Karen Zheng TXT

Abstract of Karen Zheng's LEMA seminar talk

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Trust and Trustworthiness in Supply Chain Management

Yanchong (Karen) Zheng, MIT Sloan School of Management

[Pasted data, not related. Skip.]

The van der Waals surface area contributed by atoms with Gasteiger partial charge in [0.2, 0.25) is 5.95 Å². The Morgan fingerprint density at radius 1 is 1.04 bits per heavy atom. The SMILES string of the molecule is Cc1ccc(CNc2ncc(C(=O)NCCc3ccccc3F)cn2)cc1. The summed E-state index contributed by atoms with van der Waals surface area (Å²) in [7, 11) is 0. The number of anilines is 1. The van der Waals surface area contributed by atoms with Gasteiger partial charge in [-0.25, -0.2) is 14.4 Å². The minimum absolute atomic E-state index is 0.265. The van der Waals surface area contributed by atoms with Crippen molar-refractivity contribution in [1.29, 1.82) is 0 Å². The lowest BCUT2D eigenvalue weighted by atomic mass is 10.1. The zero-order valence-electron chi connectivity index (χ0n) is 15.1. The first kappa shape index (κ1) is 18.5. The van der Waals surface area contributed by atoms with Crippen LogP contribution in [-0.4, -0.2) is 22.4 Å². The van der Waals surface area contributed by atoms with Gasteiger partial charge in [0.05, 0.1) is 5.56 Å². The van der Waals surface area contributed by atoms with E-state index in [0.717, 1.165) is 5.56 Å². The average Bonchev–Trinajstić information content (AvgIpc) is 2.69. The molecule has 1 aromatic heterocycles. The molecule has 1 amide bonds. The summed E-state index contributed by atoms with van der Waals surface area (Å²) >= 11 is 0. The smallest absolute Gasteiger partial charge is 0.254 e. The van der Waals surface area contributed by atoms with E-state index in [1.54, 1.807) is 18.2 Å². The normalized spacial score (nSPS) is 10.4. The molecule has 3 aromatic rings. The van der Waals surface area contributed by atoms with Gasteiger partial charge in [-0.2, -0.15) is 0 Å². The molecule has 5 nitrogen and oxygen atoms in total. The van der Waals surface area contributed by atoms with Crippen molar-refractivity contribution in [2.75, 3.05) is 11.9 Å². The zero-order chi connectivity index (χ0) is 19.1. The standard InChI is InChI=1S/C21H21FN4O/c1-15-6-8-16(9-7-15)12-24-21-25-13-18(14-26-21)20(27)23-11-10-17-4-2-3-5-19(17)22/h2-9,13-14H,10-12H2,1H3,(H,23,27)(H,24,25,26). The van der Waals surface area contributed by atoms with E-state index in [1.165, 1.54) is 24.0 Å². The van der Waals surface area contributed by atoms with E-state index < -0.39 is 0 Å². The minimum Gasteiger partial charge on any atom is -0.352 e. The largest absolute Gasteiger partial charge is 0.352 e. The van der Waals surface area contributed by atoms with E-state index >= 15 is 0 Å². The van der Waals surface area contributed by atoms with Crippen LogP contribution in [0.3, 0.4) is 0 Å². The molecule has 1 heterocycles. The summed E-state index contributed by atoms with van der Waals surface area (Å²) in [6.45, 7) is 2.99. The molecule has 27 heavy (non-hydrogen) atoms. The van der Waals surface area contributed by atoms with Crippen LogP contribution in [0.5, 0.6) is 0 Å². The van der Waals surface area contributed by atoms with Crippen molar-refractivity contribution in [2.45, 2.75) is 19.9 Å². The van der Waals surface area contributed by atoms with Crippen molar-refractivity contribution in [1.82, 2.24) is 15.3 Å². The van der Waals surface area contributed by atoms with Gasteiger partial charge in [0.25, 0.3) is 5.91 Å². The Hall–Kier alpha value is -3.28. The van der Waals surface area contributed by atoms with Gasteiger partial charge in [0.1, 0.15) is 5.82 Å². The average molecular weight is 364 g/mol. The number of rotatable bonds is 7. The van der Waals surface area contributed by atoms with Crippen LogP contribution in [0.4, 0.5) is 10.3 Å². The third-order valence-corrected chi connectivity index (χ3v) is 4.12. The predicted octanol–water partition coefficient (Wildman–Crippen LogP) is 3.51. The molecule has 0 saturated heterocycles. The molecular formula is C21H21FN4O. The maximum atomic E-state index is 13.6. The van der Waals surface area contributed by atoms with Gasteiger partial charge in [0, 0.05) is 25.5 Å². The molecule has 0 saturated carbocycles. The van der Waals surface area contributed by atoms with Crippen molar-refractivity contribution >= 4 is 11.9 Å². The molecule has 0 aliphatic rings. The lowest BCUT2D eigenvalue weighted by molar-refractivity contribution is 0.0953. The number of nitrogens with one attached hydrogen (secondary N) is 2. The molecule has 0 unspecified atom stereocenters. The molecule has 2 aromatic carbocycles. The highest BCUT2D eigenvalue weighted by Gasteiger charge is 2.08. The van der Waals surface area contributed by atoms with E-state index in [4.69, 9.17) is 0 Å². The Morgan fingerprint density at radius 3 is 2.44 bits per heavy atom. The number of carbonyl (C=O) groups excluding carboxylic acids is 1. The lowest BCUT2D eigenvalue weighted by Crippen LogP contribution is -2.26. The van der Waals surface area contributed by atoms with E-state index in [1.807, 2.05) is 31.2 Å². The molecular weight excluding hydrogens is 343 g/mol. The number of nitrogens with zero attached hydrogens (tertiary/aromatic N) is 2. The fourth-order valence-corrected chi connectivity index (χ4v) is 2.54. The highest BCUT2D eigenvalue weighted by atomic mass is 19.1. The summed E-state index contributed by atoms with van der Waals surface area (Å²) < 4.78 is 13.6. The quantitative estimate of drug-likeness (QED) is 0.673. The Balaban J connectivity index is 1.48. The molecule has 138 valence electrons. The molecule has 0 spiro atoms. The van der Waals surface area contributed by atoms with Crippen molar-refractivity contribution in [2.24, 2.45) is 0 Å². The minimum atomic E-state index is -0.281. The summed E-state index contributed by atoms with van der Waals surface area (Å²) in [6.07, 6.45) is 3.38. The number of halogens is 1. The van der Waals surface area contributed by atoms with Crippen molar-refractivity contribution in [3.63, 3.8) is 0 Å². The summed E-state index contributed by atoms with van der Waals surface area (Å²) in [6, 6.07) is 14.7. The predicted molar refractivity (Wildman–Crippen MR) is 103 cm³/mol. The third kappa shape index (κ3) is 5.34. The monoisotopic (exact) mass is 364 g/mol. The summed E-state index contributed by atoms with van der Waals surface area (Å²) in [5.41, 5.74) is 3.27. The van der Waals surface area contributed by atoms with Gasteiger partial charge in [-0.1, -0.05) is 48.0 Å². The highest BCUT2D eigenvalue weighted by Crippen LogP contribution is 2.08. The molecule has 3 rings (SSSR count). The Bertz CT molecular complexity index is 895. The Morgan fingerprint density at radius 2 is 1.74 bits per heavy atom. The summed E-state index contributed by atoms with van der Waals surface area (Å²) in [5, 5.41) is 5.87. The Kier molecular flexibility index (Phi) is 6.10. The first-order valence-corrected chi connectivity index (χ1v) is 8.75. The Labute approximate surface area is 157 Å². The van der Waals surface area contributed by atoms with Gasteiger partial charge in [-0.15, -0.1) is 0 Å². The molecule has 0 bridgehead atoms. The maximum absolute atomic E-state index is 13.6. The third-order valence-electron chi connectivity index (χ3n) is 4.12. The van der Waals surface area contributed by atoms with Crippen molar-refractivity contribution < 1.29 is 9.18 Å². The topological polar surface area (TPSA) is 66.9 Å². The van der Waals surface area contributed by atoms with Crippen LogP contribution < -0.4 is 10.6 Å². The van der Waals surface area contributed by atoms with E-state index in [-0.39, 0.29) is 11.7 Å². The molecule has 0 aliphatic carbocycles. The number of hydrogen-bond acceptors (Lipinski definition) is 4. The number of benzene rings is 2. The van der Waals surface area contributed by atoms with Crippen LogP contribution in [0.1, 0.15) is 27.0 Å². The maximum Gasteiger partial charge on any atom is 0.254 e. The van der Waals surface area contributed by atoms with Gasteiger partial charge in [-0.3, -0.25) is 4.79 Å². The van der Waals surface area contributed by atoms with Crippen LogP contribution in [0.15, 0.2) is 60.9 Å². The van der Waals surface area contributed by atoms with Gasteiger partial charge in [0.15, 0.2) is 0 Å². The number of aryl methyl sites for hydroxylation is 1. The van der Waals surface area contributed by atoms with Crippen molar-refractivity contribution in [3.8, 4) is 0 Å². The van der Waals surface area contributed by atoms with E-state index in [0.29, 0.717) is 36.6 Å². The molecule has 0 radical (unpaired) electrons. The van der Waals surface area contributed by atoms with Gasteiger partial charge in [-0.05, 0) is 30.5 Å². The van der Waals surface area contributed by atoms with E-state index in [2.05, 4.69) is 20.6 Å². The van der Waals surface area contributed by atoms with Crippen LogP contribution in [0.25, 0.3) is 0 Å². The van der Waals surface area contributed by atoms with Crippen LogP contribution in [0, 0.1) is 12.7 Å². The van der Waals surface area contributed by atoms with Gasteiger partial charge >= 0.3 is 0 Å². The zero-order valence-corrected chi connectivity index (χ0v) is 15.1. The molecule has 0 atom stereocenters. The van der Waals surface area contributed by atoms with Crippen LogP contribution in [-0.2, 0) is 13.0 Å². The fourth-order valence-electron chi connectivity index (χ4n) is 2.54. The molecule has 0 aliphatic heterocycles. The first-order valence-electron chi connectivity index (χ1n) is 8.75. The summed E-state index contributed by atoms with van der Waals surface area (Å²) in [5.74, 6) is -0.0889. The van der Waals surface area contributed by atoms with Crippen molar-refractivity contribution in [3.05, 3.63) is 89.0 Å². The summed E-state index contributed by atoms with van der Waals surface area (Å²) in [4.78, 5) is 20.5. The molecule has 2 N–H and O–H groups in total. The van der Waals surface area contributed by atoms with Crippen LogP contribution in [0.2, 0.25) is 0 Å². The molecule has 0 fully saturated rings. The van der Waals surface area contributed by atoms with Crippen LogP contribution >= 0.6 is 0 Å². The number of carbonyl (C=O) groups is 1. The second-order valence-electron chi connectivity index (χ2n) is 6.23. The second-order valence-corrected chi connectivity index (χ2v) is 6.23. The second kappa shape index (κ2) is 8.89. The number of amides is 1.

Human decisions are often driven by non-pecuniary, emotional factors, leading to behavior that systematically deviates from the predictions of neoclassical economic theory. Nevertheless, most existing theoretical models in operations management have primarily considered pecuniary incentives. In this talk, I will present two papers that study an important operations problem, i.e., forecast information sharing, with a novel behavioral perspective. In the first part of the talk, we introduce a theory-experiment-theory methodology to investigate the role of trust and trustworthiness in forecast sharing. Our key findings are that behaviors from human decision makers contradict predictions from standard game theory and demonstrate a continuum of trust and trustworthiness. Further, this continuum is affected more by risk than by uncertainty. We then develop a theoretical model of trust and trustworthiness to explain the observed behavior. In the second part of the talk, we extend the above study to a multi-country context. In particular, we investigate how the distinct cultures and institutional environments in China and the U.S. impact trust and trustworthiness in the same forecast sharing setting. Our experimental observations show that Chinese consistently exhibit lower trust and trustworthiness than their U.S. counterparts. In addition, when the risk or vulnerability entailed by trusting increases, the relative decline in trust (measured by the percentage decrease of trust) is more evident in the U.S., whereas the absolute decline is more pronounced in China.